The TCP/IP protocol consists of several protocols operating at different layers. The TCP/IP network model can be represented by the 4 layer model shown below (which is a simplified version of the OSI 7 layer model).
As a user sends data, it passes through each layer which encapsulates it, each adding a protocol header to the packet. When the packet arrives at the destination, it passes up through the stack, each layer stripping off the encapsulation previously applied.
The headers added have the following format.
You'll notice that the UDP header is much simplier than the TCP header. This is because UDP is a stateless protocol. TCP on the other hand is stateful. During a TCP connection the packet transmission is monitored. Any delivery errors are corrected by packets being resent. This means that TCP needs to keep a track of packet sequence numbers, checksums, etc, hence the more complicated packet header.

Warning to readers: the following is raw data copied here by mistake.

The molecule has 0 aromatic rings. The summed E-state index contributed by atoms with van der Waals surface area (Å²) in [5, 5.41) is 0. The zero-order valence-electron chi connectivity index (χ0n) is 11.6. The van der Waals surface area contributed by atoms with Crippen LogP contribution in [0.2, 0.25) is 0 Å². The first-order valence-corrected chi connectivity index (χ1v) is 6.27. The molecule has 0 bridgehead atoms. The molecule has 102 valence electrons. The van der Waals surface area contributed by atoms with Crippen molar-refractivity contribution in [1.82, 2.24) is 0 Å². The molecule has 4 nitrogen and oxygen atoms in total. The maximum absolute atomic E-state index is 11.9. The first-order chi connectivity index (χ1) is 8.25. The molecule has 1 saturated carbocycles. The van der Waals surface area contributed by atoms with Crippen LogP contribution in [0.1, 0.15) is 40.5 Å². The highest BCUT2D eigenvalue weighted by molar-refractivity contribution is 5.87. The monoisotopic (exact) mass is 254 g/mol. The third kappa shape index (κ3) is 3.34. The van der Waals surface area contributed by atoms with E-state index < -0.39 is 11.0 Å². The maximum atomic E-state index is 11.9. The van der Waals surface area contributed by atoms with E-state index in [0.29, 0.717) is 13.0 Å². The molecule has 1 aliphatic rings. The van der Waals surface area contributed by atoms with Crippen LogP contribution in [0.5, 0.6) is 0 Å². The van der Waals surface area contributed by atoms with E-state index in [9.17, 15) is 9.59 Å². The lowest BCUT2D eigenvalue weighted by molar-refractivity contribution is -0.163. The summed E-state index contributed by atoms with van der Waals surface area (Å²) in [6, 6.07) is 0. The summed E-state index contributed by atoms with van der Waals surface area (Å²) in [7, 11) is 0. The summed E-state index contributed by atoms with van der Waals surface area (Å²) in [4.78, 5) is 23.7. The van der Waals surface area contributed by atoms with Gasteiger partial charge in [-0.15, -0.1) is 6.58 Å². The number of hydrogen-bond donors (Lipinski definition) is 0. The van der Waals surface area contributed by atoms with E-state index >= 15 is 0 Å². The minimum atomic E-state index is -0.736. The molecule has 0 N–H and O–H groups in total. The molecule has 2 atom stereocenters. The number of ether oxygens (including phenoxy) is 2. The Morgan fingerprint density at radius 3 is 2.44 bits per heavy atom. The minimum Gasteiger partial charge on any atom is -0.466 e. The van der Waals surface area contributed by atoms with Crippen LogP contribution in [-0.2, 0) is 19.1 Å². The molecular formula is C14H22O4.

The TCP Handshake
When a session starts the so called three way handshake takes place. The client sends a packet with the SYN flag set. The server responds with a packet with the ACKNOWLEDGE/SYN flag set. The client responds with an ACK packet. To terminate a session, the client sends a FIN packet. The server sends an ACK packet followed by a FIN.The client responds with a FIN.
The following TCP flags exist.
- URG - packet contains important data
- ACK - Acknowledgement of the last packet (all packets have this set
except the first)
- PSH - Send immediately even if the buffer isn't full
- RST - Reset the connection (error occurred)
- SYN - Start a connection
- FIN - Close a connection
Fragmentation is when a packet has to be broken up into smaller pieces. Normally this takes place if a packet passes from one type of network to another, e.g. FDDI to ethernet . The reason for this is that each type of network has a Maximum Transport Unit (MTU) set, i.e. a maximum packet size. This is bigger for some types of networks the others. The table below summarises this